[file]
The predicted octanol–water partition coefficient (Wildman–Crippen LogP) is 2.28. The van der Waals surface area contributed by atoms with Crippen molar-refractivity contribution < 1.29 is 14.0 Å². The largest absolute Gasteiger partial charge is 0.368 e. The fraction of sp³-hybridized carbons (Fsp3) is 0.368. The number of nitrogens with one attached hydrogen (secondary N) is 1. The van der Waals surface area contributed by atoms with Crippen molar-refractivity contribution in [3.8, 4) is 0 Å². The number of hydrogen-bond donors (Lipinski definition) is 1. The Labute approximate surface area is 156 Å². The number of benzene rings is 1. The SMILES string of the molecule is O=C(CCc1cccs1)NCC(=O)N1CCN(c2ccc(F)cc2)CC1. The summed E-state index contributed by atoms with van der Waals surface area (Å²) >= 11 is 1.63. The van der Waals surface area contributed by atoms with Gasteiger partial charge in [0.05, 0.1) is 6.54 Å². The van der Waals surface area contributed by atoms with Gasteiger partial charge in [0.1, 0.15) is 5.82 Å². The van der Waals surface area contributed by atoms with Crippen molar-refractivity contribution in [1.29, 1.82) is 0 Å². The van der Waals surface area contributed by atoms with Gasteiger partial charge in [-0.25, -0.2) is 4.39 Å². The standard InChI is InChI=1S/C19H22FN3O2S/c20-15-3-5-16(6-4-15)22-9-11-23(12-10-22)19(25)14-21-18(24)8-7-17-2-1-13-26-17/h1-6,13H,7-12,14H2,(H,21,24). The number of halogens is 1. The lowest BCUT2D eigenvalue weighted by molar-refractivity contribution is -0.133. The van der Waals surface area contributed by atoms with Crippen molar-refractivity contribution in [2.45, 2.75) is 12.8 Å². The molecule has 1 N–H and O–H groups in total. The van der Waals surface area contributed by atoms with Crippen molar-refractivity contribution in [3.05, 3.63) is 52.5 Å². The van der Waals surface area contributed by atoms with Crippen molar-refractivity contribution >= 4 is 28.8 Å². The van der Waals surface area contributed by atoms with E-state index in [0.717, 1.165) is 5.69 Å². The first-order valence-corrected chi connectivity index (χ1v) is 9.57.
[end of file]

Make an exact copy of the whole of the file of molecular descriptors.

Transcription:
The predicted octanol–water partition coefficient (Wildman–Crippen LogP) is 2.28. The van der Waals surface area contributed by atoms with Crippen molar-refractivity contribution < 1.29 is 14.0 Å². The largest absolute Gasteiger partial charge is 0.368 e. The fraction of sp³-hybridized carbons (Fsp3) is 0.368. The number of nitrogens with one attached hydrogen (secondary N) is 1. The van der Waals surface area contributed by atoms with Crippen molar-refractivity contribution in [3.8, 4) is 0 Å². The number of hydrogen-bond donors (Lipinski definition) is 1. The Labute approximate surface area is 156 Å². The number of benzene rings is 1. The SMILES string of the molecule is O=C(CCc1cccs1)NCC(=O)N1CCN(c2ccc(F)cc2)CC1. The summed E-state index contributed by atoms with van der Waals surface area (Å²) >= 11 is 1.63. The van der Waals surface area contributed by atoms with Gasteiger partial charge in [0.05, 0.1) is 6.54 Å². The van der Waals surface area contributed by atoms with Gasteiger partial charge in [0.1, 0.15) is 5.82 Å². The van der Waals surface area contributed by atoms with Crippen molar-refractivity contribution in [1.29, 1.82) is 0 Å². The van der Waals surface area contributed by atoms with Gasteiger partial charge in [-0.25, -0.2) is 4.39 Å². The standard InChI is InChI=1S/C19H22FN3O2S/c20-15-3-5-16(6-4-15)22-9-11-23(12-10-22)19(25)14-21-18(24)8-7-17-2-1-13-26-17/h1-6,13H,7-12,14H2,(H,21,24). The number of halogens is 1. The lowest BCUT2D eigenvalue weighted by molar-refractivity contribution is -0.133. The van der Waals surface area contributed by atoms with Crippen molar-refractivity contribution in [2.45, 2.75) is 12.8 Å². The molecule has 1 N–H and O–H groups in total. The van der Waals surface area contributed by atoms with Crippen molar-refractivity contribution in [3.05, 3.63) is 52.5 Å². The van der Waals surface area contributed by atoms with Crippen molar-refractivity contribution >= 4 is 28.8 Å². The van der Waals surface area contributed by atoms with E-state index in [0.717, 1.165) is 5.69 Å². The first-order valence-corrected chi connectivity index (χ1v) is 9.57.